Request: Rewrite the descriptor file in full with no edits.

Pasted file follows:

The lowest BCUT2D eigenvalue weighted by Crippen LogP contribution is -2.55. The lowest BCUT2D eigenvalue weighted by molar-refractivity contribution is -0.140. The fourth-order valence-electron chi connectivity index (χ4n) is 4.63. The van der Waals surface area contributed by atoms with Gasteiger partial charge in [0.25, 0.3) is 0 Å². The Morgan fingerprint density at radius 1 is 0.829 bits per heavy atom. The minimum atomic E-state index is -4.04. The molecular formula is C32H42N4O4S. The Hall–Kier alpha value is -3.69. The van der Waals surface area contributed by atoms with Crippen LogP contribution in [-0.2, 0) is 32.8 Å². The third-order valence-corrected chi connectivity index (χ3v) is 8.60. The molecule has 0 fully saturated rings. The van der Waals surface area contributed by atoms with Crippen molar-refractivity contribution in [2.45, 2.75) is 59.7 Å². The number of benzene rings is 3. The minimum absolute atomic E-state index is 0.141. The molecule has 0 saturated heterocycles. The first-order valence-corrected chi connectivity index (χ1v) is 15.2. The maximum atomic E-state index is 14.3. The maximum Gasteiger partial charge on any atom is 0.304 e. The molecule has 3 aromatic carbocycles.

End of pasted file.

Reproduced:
The lowest BCUT2D eigenvalue weighted by Crippen LogP contribution is -2.55. The lowest BCUT2D eigenvalue weighted by molar-refractivity contribution is -0.140. The fourth-order valence-electron chi connectivity index (χ4n) is 4.63. The van der Waals surface area contributed by atoms with Gasteiger partial charge in [0.25, 0.3) is 0 Å². The Morgan fingerprint density at radius 1 is 0.829 bits per heavy atom. The minimum atomic E-state index is -4.04. The molecular formula is C32H42N4O4S. The Hall–Kier alpha value is -3.69. The van der Waals surface area contributed by atoms with Crippen LogP contribution in [-0.2, 0) is 32.8 Å². The third-order valence-corrected chi connectivity index (χ3v) is 8.60. The molecule has 0 fully saturated rings. The van der Waals surface area contributed by atoms with Crippen molar-refractivity contribution in [2.45, 2.75) is 59.7 Å². The number of benzene rings is 3. The minimum absolute atomic E-state index is 0.141. The molecule has 0 saturated heterocycles. The first-order valence-corrected chi connectivity index (χ1v) is 15.2. The maximum atomic E-state index is 14.3. The maximum Gasteiger partial charge on any atom is 0.304 e. The molecule has 3 aromatic carbocycles.